Placecheck: the world's easiest, simplest community involvement method?
Placecheck is widely used to look at a place and to think about how to make it better; it can be carried out for a place as small as a neighbourhood or town centre, or as large as a city or county. The setting might be urban, suburban or a village.
A Placecheck consists of one or more walkabouts, followed by discussion of the information and opinions they turn up, and some serious thinking about the next steps and who needs to be involved.
Placecheck is a method of taking the first steps in deciding how to improve an area. There are many other ways of doing this, but most of them need to be led by someone trained or experienced in a particular method, and they can take considerable time and resources. By contrast a Placecheck can be done by anyone, without much preparation. Placechecks are often able to kick-start change in a way that might not otherwise be possible. Other methods and studies can follow later.
Placecheck’s simple idea is that much of what needs to be known about a place can be seen and understood by looking at it, or is in the heads of the people who live, work or play there. Placecheck is the simplest, quickest way of finding out what the place and its people can tell us, and starting the process of making change happen.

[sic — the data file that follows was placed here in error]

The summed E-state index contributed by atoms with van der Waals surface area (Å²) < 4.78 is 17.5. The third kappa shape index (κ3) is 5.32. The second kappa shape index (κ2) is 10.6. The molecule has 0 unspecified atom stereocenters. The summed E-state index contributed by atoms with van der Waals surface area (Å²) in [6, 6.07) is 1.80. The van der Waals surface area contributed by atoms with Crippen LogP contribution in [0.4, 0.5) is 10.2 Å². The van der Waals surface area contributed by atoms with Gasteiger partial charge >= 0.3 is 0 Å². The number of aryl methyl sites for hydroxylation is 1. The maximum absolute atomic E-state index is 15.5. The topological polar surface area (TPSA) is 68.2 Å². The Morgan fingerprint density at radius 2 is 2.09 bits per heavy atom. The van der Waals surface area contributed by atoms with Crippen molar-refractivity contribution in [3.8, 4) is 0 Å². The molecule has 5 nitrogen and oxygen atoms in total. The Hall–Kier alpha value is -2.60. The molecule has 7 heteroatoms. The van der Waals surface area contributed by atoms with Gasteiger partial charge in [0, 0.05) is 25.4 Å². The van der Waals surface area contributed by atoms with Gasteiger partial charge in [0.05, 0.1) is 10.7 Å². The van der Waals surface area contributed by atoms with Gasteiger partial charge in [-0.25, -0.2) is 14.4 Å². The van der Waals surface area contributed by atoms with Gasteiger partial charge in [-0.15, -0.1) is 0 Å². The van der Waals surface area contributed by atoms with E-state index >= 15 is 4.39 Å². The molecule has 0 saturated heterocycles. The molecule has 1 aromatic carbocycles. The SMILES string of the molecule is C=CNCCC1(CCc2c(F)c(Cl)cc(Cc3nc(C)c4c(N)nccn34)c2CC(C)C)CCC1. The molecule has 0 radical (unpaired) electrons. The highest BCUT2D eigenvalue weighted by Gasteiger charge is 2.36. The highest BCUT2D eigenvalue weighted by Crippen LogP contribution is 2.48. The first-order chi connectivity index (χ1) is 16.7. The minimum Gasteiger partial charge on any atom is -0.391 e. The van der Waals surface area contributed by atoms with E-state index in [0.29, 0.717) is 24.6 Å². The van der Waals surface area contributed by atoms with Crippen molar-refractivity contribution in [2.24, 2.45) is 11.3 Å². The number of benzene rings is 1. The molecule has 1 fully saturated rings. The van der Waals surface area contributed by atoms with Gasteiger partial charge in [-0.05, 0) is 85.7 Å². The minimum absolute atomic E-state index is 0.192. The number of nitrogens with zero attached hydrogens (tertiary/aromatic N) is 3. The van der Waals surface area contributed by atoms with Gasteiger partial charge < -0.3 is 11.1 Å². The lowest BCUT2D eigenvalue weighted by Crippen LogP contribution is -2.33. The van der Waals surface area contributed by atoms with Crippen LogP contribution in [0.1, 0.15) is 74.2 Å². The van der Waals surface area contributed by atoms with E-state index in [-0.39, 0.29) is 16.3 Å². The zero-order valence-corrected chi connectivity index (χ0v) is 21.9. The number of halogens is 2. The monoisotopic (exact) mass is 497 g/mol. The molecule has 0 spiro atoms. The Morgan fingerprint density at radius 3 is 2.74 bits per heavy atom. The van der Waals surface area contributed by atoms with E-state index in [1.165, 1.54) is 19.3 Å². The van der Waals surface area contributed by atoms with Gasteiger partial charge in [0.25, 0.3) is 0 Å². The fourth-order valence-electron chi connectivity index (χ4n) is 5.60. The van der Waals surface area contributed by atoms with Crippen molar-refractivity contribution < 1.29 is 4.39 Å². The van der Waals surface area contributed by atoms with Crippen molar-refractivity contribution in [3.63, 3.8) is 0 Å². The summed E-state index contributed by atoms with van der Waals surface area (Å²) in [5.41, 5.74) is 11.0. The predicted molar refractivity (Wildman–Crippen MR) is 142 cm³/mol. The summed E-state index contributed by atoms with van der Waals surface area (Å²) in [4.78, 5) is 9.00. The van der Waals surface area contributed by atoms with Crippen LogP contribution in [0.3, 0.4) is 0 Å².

A Placecheck can help a community take control of its destiny. It can lead to anything from litter clear-up days and street parties, better planning and effective neighbourhood plans, right through to community-led groups that buy local assets such as banks, pubs, shops and libraries, and run local services.
Placecheck was developed in 1998 and has become a widely used, simple and effective way of getting people involved and focusing them on making positive things happen. Placecheck has now been relaunched and the Placecheck website renewed with the support of English Heritage.
The new look Placecheck includes details of how you may go about peforming a Placecheck of your Place, including the things you may want to consider during your walkabout as well as providing links to a number of wesites to assist in your assessment, and some Placecheck stories to inspire and encourage.
The site can be accessed here.